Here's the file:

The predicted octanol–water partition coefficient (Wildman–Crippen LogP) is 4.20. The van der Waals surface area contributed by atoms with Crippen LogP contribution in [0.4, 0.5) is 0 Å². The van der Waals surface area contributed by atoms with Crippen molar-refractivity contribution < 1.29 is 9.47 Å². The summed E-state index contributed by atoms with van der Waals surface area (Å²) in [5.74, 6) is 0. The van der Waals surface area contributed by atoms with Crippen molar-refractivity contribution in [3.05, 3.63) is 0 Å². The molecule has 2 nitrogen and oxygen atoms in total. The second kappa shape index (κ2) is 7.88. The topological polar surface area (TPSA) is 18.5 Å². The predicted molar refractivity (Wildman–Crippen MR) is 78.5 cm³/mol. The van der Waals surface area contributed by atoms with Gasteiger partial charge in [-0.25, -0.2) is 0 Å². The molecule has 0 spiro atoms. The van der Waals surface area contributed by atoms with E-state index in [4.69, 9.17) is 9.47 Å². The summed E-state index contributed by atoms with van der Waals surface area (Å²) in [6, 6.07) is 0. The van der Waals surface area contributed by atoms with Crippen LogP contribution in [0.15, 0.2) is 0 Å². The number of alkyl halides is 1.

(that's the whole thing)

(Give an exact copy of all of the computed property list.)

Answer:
The predicted octanol–water partition coefficient (Wildman–Crippen LogP) is 4.20. The van der Waals surface area contributed by atoms with Crippen LogP contribution in [0.4, 0.5) is 0 Å². The van der Waals surface area contributed by atoms with Crippen molar-refractivity contribution < 1.29 is 9.47 Å². The summed E-state index contributed by atoms with van der Waals surface area (Å²) in [5.74, 6) is 0. The van der Waals surface area contributed by atoms with Crippen molar-refractivity contribution in [3.05, 3.63) is 0 Å². The molecule has 2 nitrogen and oxygen atoms in total. The second kappa shape index (κ2) is 7.88. The topological polar surface area (TPSA) is 18.5 Å². The predicted molar refractivity (Wildman–Crippen MR) is 78.5 cm³/mol. The van der Waals surface area contributed by atoms with Gasteiger partial charge in [-0.25, -0.2) is 0 Å². The molecule has 0 spiro atoms. The van der Waals surface area contributed by atoms with E-state index in [4.69, 9.17) is 9.47 Å². The summed E-state index contributed by atoms with van der Waals surface area (Å²) in [6, 6.07) is 0. The van der Waals surface area contributed by atoms with Crippen LogP contribution in [0.15, 0.2) is 0 Å². The number of alkyl halides is 1.